It was the last day of the Annual Conference. The parson was tired. This year he’d commuted the long distance from his home, and the wears and tears of that were taking a toll on his aged body. With the determined gait on a senior citizen dedicated to disguising the aches and pains of age, he walked as briskly as possible toward the parking deck.
As he walked he could not help but reflect upon the church. All these years, all these conferences, all these bishops and superintendents, all the new initiatives, all the reforming programs, and, in many ways, the church was still where it was that day Bishop John Owen Smith laid his hand upon his head and spoke to words of ordination. “Gracious,” thought the parson, “that was way back in the last century.”
At an intersection he stopped to heed the pedestrian “don’t walk” signal. There were no cars evident. He could have walked against the light with no trouble. But being law-abiding provided a respite from his hike. His eye wandered to the opposite corner. Ronald Wilson stood there waiting, also, for the light to change.
The parson had known Ronald since he was ordained, two years after the parson. Ronald was one of those never seen servants of the Lord. As far as the parson knew, Ronald had never served on a big committee; Ronald had never, in fact, served a church with more than 200 members; Ronald had never written an article; never given a speech in support of or against any matter to come before the conference. Ronald was one of those folks who was sent from church to church to church at a more frequent rate than his peers. Ronald was not master of homiletic. Ronald’s sermons, while theologically sound and wonderfully crafted on paper, dissolved into boredom when he delivered them. After the first year among them congregations began to make noise to the church masters that a change in pastoral leadership might be of more benefit to their world.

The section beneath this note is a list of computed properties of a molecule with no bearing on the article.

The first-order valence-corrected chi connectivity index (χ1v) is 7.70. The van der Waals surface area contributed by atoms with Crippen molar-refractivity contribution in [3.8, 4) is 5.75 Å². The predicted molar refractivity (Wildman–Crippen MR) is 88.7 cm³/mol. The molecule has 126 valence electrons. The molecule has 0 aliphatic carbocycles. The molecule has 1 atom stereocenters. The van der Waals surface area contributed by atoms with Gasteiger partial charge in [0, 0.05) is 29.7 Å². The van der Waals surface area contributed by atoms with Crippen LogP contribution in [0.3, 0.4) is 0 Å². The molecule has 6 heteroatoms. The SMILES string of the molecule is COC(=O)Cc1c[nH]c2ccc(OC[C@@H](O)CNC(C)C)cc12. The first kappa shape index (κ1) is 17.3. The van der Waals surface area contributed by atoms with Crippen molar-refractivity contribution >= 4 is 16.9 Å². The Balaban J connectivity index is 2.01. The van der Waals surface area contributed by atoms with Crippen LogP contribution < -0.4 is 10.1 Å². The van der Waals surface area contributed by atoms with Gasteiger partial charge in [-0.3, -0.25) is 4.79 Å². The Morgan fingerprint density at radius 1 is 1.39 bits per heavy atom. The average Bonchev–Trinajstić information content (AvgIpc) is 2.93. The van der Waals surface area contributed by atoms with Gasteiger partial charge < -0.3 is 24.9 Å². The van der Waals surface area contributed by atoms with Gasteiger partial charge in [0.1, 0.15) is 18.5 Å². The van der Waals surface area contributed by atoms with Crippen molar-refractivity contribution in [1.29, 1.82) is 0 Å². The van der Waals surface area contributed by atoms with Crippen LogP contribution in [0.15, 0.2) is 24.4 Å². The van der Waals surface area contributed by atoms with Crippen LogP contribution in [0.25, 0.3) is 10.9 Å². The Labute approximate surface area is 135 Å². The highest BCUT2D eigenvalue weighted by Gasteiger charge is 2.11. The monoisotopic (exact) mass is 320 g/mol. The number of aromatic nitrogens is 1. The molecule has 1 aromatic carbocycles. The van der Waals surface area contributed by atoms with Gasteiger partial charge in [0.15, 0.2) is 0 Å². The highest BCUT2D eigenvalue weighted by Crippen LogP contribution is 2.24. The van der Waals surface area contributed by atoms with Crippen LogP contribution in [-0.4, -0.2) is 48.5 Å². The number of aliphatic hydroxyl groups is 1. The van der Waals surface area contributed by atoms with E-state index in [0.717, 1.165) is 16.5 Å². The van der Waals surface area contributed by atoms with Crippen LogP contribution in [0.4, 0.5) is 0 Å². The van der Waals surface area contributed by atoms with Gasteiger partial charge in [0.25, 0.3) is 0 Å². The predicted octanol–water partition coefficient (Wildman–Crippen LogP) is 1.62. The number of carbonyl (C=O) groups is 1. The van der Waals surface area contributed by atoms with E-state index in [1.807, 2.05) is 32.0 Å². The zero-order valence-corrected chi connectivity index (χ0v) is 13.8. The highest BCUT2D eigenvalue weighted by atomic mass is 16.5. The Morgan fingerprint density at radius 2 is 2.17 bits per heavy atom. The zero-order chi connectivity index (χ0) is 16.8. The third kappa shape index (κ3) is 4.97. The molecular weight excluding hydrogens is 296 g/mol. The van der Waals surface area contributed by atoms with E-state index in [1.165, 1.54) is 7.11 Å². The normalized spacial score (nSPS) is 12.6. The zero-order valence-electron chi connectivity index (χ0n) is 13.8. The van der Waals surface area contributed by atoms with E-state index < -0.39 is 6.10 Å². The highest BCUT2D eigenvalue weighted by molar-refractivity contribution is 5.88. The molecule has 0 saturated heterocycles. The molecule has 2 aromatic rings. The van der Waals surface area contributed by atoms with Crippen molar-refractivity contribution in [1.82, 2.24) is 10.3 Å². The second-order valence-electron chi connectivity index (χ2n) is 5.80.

Ronald would move; he would move without any animosity in his heart, but with thanksgiving for the friends he’d made and the folks he’d been allowed to serve. Ronald would set up shop in the next church as though it were the first he’d ever served.
Ronald had his faults. But not one member of the congregation ever went to the hospital, locally or far away, when Ronald was not at their bedside. Not one teen broke up with the love of their life without Ronald recognizing the wound and trying to help heal the heart. Not one alcoholic was ignored, not one destitute not clothed, not one hungry not fed ….. The list went on.
The parson looked at Ronald standing there talking on his cell phone. He had a smile on his face. The parson had no doubt he was celebrating with whoever listened on the other end the wonderful opportunity to which he was being sent one last time.
The parson remembered years ago when he was in the hospital with tubes stuck into his body and a long gash from his sternum to his gut as the result of the exploratory surgery to save his life. When he woke Ronald was there. The parson remembered the operation on the carotid artery a year later. When he woke Ronald was there. The parson remembered when his wife died and he sat devastated in the hospital, Ronald was there. Ronald wasn’t especially the parson’s friend, but Ronald was there.
The light turned. Ronald walked up his side of the street. The parson walked up his side of the street. The parson watched Ronald. Suddenly, with the experience of the aged, the parson came to the conclusion that, when he attended the next conference, and people asked how to save the church, how to make the church more relevant, how to empower the church to be more like Christ, he’d rise to the occasion, walk to the microphone, and say, “Bishop, as a point of personal privilege, I would like to suggest we ask Ronald about that.”